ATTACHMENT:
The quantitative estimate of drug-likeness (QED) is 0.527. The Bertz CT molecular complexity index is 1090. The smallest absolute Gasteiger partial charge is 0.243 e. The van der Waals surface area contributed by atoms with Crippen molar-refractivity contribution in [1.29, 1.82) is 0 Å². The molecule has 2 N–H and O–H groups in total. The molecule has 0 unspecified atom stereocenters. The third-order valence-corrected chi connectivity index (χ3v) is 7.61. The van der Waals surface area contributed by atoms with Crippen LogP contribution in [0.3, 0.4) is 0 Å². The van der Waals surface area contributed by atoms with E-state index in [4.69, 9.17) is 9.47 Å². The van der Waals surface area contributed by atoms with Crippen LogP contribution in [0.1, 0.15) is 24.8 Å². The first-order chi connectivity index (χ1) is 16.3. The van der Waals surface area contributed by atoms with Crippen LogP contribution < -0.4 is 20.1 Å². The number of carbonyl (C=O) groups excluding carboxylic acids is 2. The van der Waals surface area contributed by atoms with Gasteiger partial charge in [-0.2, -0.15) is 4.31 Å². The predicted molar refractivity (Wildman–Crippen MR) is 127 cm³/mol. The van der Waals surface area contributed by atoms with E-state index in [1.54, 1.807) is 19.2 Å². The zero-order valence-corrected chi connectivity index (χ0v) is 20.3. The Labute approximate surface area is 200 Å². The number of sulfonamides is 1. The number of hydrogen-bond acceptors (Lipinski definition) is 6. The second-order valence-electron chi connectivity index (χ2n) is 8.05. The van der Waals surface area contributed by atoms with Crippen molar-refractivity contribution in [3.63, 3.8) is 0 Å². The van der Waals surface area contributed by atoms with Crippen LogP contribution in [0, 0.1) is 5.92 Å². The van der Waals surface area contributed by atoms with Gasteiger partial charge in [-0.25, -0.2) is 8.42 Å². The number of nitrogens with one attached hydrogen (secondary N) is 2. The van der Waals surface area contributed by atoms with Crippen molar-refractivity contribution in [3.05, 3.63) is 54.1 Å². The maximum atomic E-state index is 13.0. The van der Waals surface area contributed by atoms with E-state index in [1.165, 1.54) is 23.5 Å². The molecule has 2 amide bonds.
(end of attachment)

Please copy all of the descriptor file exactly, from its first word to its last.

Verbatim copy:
The quantitative estimate of drug-likeness (QED) is 0.527. The Bertz CT molecular complexity index is 1090. The smallest absolute Gasteiger partial charge is 0.243 e. The van der Waals surface area contributed by atoms with Crippen molar-refractivity contribution in [1.29, 1.82) is 0 Å². The molecule has 2 N–H and O–H groups in total. The molecule has 0 unspecified atom stereocenters. The third-order valence-corrected chi connectivity index (χ3v) is 7.61. The van der Waals surface area contributed by atoms with Crippen LogP contribution in [0.3, 0.4) is 0 Å². The van der Waals surface area contributed by atoms with E-state index in [4.69, 9.17) is 9.47 Å². The van der Waals surface area contributed by atoms with Crippen LogP contribution in [0.1, 0.15) is 24.8 Å². The first-order chi connectivity index (χ1) is 16.3. The van der Waals surface area contributed by atoms with Crippen LogP contribution < -0.4 is 20.1 Å². The number of carbonyl (C=O) groups excluding carboxylic acids is 2. The van der Waals surface area contributed by atoms with Gasteiger partial charge in [-0.2, -0.15) is 4.31 Å². The predicted molar refractivity (Wildman–Crippen MR) is 127 cm³/mol. The van der Waals surface area contributed by atoms with E-state index in [1.54, 1.807) is 19.2 Å². The zero-order valence-corrected chi connectivity index (χ0v) is 20.3. The Labute approximate surface area is 200 Å². The number of sulfonamides is 1. The number of hydrogen-bond acceptors (Lipinski definition) is 6. The second-order valence-electron chi connectivity index (χ2n) is 8.05. The van der Waals surface area contributed by atoms with Crippen molar-refractivity contribution in [3.63, 3.8) is 0 Å². The van der Waals surface area contributed by atoms with Crippen LogP contribution in [0, 0.1) is 5.92 Å². The van der Waals surface area contributed by atoms with Gasteiger partial charge in [-0.25, -0.2) is 8.42 Å². The number of nitrogens with one attached hydrogen (secondary N) is 2. The van der Waals surface area contributed by atoms with Crippen molar-refractivity contribution in [3.05, 3.63) is 54.1 Å². The maximum atomic E-state index is 13.0. The van der Waals surface area contributed by atoms with E-state index in [1.165, 1.54) is 23.5 Å². The molecule has 2 amide bonds.